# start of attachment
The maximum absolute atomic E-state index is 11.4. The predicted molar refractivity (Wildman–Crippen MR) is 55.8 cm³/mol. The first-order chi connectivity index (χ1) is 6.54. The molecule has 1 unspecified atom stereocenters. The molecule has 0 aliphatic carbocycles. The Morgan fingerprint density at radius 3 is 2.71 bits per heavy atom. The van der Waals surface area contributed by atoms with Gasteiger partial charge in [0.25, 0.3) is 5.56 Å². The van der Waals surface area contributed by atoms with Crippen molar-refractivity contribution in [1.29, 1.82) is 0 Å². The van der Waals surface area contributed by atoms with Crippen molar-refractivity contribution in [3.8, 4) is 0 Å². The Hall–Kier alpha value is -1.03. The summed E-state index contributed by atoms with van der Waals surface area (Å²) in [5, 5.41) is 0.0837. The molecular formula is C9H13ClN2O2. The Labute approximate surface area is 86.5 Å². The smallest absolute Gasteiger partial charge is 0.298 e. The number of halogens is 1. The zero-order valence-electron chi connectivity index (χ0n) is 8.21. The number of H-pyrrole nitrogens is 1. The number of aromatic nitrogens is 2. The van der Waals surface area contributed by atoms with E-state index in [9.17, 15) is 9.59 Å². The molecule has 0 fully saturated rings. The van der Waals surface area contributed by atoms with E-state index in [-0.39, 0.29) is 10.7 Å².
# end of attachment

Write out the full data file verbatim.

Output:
The maximum absolute atomic E-state index is 11.4. The predicted molar refractivity (Wildman–Crippen MR) is 55.8 cm³/mol. The first-order chi connectivity index (χ1) is 6.54. The molecule has 1 unspecified atom stereocenters. The molecule has 0 aliphatic carbocycles. The Morgan fingerprint density at radius 3 is 2.71 bits per heavy atom. The van der Waals surface area contributed by atoms with Gasteiger partial charge in [0.25, 0.3) is 5.56 Å². The van der Waals surface area contributed by atoms with Crippen molar-refractivity contribution in [1.29, 1.82) is 0 Å². The van der Waals surface area contributed by atoms with Crippen molar-refractivity contribution in [3.8, 4) is 0 Å². The Hall–Kier alpha value is -1.03. The summed E-state index contributed by atoms with van der Waals surface area (Å²) in [5, 5.41) is 0.0837. The molecular formula is C9H13ClN2O2. The Labute approximate surface area is 86.5 Å². The smallest absolute Gasteiger partial charge is 0.298 e. The number of halogens is 1. The zero-order valence-electron chi connectivity index (χ0n) is 8.21. The number of H-pyrrole nitrogens is 1. The number of aromatic nitrogens is 2. The van der Waals surface area contributed by atoms with E-state index in [9.17, 15) is 9.59 Å². The molecule has 0 fully saturated rings. The van der Waals surface area contributed by atoms with E-state index in [-0.39, 0.29) is 10.7 Å².